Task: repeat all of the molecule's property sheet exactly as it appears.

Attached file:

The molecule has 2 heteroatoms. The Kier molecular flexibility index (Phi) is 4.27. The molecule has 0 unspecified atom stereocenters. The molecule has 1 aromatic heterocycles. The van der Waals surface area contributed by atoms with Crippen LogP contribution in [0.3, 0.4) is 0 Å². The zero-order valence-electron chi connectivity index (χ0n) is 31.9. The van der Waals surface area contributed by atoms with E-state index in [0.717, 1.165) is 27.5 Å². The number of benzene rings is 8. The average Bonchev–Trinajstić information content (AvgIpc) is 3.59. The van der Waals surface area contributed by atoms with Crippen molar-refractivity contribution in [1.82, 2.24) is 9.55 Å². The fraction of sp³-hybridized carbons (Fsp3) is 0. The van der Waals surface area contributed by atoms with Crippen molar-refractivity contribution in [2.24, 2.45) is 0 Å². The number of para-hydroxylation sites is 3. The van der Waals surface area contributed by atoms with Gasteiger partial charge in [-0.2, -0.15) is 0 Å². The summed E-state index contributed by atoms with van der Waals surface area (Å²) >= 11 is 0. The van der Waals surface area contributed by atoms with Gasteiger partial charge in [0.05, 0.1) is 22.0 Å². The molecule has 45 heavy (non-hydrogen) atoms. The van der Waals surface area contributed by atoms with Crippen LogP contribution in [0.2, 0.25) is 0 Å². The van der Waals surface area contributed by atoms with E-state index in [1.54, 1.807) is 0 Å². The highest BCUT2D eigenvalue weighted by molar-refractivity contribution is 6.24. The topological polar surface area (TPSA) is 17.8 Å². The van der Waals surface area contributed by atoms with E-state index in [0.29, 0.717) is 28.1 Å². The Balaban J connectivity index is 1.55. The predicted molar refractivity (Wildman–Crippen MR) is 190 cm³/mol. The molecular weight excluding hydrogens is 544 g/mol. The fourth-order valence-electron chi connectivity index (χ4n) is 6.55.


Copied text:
The molecule has 2 heteroatoms. The Kier molecular flexibility index (Phi) is 4.27. The molecule has 0 unspecified atom stereocenters. The molecule has 1 aromatic heterocycles. The van der Waals surface area contributed by atoms with Crippen LogP contribution in [0.3, 0.4) is 0 Å². The zero-order valence-electron chi connectivity index (χ0n) is 31.9. The van der Waals surface area contributed by atoms with E-state index in [0.717, 1.165) is 27.5 Å². The number of benzene rings is 8. The average Bonchev–Trinajstić information content (AvgIpc) is 3.59. The van der Waals surface area contributed by atoms with Crippen molar-refractivity contribution in [1.82, 2.24) is 9.55 Å². The fraction of sp³-hybridized carbons (Fsp3) is 0. The van der Waals surface area contributed by atoms with Crippen molar-refractivity contribution in [2.24, 2.45) is 0 Å². The number of para-hydroxylation sites is 3. The van der Waals surface area contributed by atoms with Gasteiger partial charge in [-0.2, -0.15) is 0 Å². The summed E-state index contributed by atoms with van der Waals surface area (Å²) >= 11 is 0. The van der Waals surface area contributed by atoms with Gasteiger partial charge in [0.05, 0.1) is 22.0 Å². The molecule has 45 heavy (non-hydrogen) atoms. The van der Waals surface area contributed by atoms with Crippen LogP contribution in [0.2, 0.25) is 0 Å². The van der Waals surface area contributed by atoms with E-state index in [1.54, 1.807) is 0 Å². The highest BCUT2D eigenvalue weighted by molar-refractivity contribution is 6.24. The topological polar surface area (TPSA) is 17.8 Å². The van der Waals surface area contributed by atoms with E-state index in [0.29, 0.717) is 28.1 Å². The Balaban J connectivity index is 1.55. The predicted molar refractivity (Wildman–Crippen MR) is 190 cm³/mol. The molecular weight excluding hydrogens is 544 g/mol. The fourth-order valence-electron chi connectivity index (χ4n) is 6.55.